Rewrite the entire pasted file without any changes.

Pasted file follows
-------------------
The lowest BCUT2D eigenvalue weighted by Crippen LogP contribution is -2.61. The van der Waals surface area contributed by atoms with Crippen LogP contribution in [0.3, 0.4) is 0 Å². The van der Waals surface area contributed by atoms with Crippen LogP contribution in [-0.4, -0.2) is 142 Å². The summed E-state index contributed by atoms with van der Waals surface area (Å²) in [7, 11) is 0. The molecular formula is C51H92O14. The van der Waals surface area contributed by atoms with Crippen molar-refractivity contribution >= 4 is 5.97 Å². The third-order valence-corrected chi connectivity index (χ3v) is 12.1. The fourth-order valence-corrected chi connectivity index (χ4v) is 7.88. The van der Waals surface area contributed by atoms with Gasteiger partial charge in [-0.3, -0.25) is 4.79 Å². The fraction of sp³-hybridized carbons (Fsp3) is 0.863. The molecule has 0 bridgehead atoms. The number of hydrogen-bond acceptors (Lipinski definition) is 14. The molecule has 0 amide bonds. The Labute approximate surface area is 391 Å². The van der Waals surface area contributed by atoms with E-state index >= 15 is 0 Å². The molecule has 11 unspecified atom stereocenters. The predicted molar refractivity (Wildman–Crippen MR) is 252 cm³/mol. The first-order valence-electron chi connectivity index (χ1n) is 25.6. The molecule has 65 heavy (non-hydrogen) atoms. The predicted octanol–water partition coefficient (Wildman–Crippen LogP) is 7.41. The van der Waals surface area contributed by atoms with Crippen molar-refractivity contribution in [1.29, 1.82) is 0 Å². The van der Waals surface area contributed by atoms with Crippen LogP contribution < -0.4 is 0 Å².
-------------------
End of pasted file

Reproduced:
The lowest BCUT2D eigenvalue weighted by Crippen LogP contribution is -2.61. The van der Waals surface area contributed by atoms with Crippen LogP contribution in [0.3, 0.4) is 0 Å². The van der Waals surface area contributed by atoms with Crippen LogP contribution in [-0.4, -0.2) is 142 Å². The summed E-state index contributed by atoms with van der Waals surface area (Å²) in [7, 11) is 0. The molecular formula is C51H92O14. The van der Waals surface area contributed by atoms with Crippen molar-refractivity contribution >= 4 is 5.97 Å². The third-order valence-corrected chi connectivity index (χ3v) is 12.1. The fourth-order valence-corrected chi connectivity index (χ4v) is 7.88. The van der Waals surface area contributed by atoms with Gasteiger partial charge in [-0.3, -0.25) is 4.79 Å². The fraction of sp³-hybridized carbons (Fsp3) is 0.863. The molecule has 0 bridgehead atoms. The number of hydrogen-bond acceptors (Lipinski definition) is 14. The molecule has 0 amide bonds. The Labute approximate surface area is 391 Å². The van der Waals surface area contributed by atoms with E-state index >= 15 is 0 Å². The molecule has 11 unspecified atom stereocenters. The predicted molar refractivity (Wildman–Crippen MR) is 252 cm³/mol. The first-order valence-electron chi connectivity index (χ1n) is 25.6. The molecule has 65 heavy (non-hydrogen) atoms. The predicted octanol–water partition coefficient (Wildman–Crippen LogP) is 7.41. The van der Waals surface area contributed by atoms with Crippen molar-refractivity contribution in [1.29, 1.82) is 0 Å². The van der Waals surface area contributed by atoms with Crippen LogP contribution < -0.4 is 0 Å².